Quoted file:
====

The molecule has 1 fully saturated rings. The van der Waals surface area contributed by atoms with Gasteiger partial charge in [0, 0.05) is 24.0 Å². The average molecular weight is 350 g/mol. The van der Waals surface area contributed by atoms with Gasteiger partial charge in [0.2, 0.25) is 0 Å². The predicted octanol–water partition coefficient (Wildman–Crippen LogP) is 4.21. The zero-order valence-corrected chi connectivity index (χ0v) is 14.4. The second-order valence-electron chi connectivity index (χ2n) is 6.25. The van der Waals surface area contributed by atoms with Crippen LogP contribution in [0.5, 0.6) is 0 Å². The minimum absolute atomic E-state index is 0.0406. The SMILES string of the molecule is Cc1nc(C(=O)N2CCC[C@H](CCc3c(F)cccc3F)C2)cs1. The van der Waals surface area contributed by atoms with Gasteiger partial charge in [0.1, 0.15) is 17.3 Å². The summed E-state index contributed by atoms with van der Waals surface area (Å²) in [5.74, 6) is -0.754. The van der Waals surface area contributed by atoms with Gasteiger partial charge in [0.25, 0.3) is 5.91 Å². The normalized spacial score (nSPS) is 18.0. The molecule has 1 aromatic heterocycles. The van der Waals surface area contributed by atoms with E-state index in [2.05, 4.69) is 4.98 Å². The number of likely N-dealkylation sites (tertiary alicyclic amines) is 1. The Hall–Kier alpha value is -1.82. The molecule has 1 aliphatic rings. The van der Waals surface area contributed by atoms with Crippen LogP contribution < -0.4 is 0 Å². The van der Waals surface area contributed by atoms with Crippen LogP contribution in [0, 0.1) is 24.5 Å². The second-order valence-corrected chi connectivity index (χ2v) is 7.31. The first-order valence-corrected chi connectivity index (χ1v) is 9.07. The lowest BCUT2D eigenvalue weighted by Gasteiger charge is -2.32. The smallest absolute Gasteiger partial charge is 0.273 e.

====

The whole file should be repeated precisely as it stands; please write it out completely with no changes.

The molecule has 1 fully saturated rings. The van der Waals surface area contributed by atoms with Gasteiger partial charge in [0, 0.05) is 24.0 Å². The average molecular weight is 350 g/mol. The van der Waals surface area contributed by atoms with Gasteiger partial charge in [0.2, 0.25) is 0 Å². The predicted octanol–water partition coefficient (Wildman–Crippen LogP) is 4.21. The zero-order valence-corrected chi connectivity index (χ0v) is 14.4. The second-order valence-electron chi connectivity index (χ2n) is 6.25. The van der Waals surface area contributed by atoms with Crippen LogP contribution in [0.5, 0.6) is 0 Å². The minimum absolute atomic E-state index is 0.0406. The SMILES string of the molecule is Cc1nc(C(=O)N2CCC[C@H](CCc3c(F)cccc3F)C2)cs1. The van der Waals surface area contributed by atoms with Gasteiger partial charge in [0.1, 0.15) is 17.3 Å². The summed E-state index contributed by atoms with van der Waals surface area (Å²) in [5.74, 6) is -0.754. The van der Waals surface area contributed by atoms with Gasteiger partial charge in [0.25, 0.3) is 5.91 Å². The normalized spacial score (nSPS) is 18.0. The molecule has 1 aromatic heterocycles. The van der Waals surface area contributed by atoms with E-state index in [2.05, 4.69) is 4.98 Å². The number of likely N-dealkylation sites (tertiary alicyclic amines) is 1. The Hall–Kier alpha value is -1.82. The molecule has 1 aliphatic rings. The van der Waals surface area contributed by atoms with Crippen LogP contribution < -0.4 is 0 Å². The van der Waals surface area contributed by atoms with Crippen LogP contribution in [0, 0.1) is 24.5 Å². The second-order valence-corrected chi connectivity index (χ2v) is 7.31. The first-order valence-corrected chi connectivity index (χ1v) is 9.07. The lowest BCUT2D eigenvalue weighted by Gasteiger charge is -2.32. The smallest absolute Gasteiger partial charge is 0.273 e.